Your piano is primarily made of wood. Like the living trees that produced the wood used in the building of your piano, wood responds to climate and environment - it breathes, stretches and flexes. All wood instrument musicians are familiar with the effects of changing humidity levels. Guitarists must frequently adjust their bridge heights and fingerboard action. Violinists must pay close attention to maintaining constant, ideal humidity levels - or else they may find their violin rather dramatically springing apart during a performance!

Just as with other wood-based instruments, your piano needs a constant level of ideal humidity - between 40% and 50% - to maintain its pitch and tone, quality of action, and to prevent permanent damage.

Maintaining Pitch and Tone

The soundboard is the single largest piece of wood in your piano. It is the speaker of the piano. In order for the piano to have proper tone, the strings, bridge, and soundboard must be in tension together. When the humidity drops, the soundboard shrinks and flattens, lowering the tension of the strings. The pitch will drop or become flat. The technician will have to perform a pitch raise to bring the piano back to the proper pitch before a fine tuning can be done. When the humidity rises, the soundboard absorbs moisture from the air, making it swell and increasing the crown. Now, the pitch will go up or become sharp.

Maintain Quality of Action

The complex mechanical linkage that starts with the key that you press with your fingers, and ends with the hammer striking the strings is called the action. It quite literally has thousands of wooden parts that must all be precisely adjusted to work perfectly together. This adjustment process is called regulation. When the humidity changes, the precision is lost, resulting in the touch you have grown accustomed to changing and becoming inconsistent.

Prevent Sluggish or Sticking Keys

Just as doors and drawers become tight and difficult to move, the keys of your piano may respond slowly or even stick down in times of high humidity.

Stop Rattling Keys and Noisy Action in Low Humidity

Just as doors and drawers become loose in dry air, the keys of your piano may rattle or become mechanically noisy. When the wooden action parts shrink from dryness, they become loose and can move around. This will lead to premature wear of these parts and costly repairs in the future.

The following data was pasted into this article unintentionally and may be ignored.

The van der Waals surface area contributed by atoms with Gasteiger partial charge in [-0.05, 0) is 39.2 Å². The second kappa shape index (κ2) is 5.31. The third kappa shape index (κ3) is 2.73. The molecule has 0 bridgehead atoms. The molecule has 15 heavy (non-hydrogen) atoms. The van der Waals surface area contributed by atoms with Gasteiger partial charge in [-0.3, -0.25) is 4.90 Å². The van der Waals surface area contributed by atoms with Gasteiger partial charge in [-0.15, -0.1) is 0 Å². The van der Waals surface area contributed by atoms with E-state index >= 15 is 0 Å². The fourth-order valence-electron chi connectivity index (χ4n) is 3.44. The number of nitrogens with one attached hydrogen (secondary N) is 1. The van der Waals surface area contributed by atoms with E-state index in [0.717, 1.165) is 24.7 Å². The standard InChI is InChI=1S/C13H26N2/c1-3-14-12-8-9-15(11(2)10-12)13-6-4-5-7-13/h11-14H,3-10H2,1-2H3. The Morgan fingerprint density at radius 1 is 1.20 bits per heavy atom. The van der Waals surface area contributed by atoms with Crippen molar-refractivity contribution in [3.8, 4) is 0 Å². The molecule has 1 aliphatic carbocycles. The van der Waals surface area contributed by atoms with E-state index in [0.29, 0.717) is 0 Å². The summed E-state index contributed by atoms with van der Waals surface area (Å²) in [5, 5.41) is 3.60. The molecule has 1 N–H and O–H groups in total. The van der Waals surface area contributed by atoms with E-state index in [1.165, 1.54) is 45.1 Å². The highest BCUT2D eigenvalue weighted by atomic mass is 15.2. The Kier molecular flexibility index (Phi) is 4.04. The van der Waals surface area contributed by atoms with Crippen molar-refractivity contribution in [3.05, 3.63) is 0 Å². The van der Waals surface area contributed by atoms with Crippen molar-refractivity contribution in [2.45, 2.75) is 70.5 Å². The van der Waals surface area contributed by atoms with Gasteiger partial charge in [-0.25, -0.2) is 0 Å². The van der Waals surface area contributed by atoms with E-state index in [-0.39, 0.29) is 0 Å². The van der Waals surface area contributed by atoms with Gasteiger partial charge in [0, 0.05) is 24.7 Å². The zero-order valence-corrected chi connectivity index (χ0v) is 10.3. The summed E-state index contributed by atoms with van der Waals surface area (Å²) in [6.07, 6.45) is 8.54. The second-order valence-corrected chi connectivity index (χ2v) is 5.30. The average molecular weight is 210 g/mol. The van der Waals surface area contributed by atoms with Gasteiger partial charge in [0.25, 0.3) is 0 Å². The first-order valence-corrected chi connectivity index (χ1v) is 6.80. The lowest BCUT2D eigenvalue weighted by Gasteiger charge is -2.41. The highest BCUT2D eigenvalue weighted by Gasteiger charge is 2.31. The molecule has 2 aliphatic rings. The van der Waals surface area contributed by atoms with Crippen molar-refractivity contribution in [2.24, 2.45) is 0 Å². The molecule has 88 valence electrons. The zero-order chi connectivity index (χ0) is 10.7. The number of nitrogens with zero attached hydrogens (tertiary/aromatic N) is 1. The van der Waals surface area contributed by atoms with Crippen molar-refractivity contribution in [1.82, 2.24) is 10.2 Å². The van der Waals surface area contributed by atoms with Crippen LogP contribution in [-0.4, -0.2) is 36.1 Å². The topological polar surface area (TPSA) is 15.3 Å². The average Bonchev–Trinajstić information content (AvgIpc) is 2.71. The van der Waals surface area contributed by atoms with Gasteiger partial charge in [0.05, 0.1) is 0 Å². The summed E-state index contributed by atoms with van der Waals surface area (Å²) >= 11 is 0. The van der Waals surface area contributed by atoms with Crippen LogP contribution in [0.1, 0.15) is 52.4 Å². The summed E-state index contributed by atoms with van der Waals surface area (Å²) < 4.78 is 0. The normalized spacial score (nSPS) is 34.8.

Prevent Costly, Permanent Bridge and Soundboard Damage

Over time, constant changes in humidity levels, with the corresponding shrinking and swelling of the soundboard, will damage the integrity of the soundboard. You will see this damage in the form of pressure ridges and cracks in the board.

Prevent Pinblock Damage

Piano strings are under tremendous tension. The strings are coiled around tuning pins that are driven into holes in a multilayered piece of wood, usually maple, called the pinblock. When the humidity increases, swelling the wood, the tuning pins may become so tight that the technician has trouble making the delicate adjustments that are necessary in a fine tuning. When the humidity level drops, the pinblock will shrink, resulting in loose tuning pins. This can result in a piano that will not hold tune very long or even render it completely untuneable.

Prevent Serious Rust Damage to Strings and Pins

Piano strings, or "music wire" are made from high-carbon steel.  With exposure to high humidity levels over long periods, strings become rusted and corroded.  At the junction where rusted strings wrap around rusted pins, rust corrosion forms a hardened bond between the two. Then, during a tuning, when your piano technician turns the pins to stretch the strings, the inflexible, rusted string snaps at this joint.



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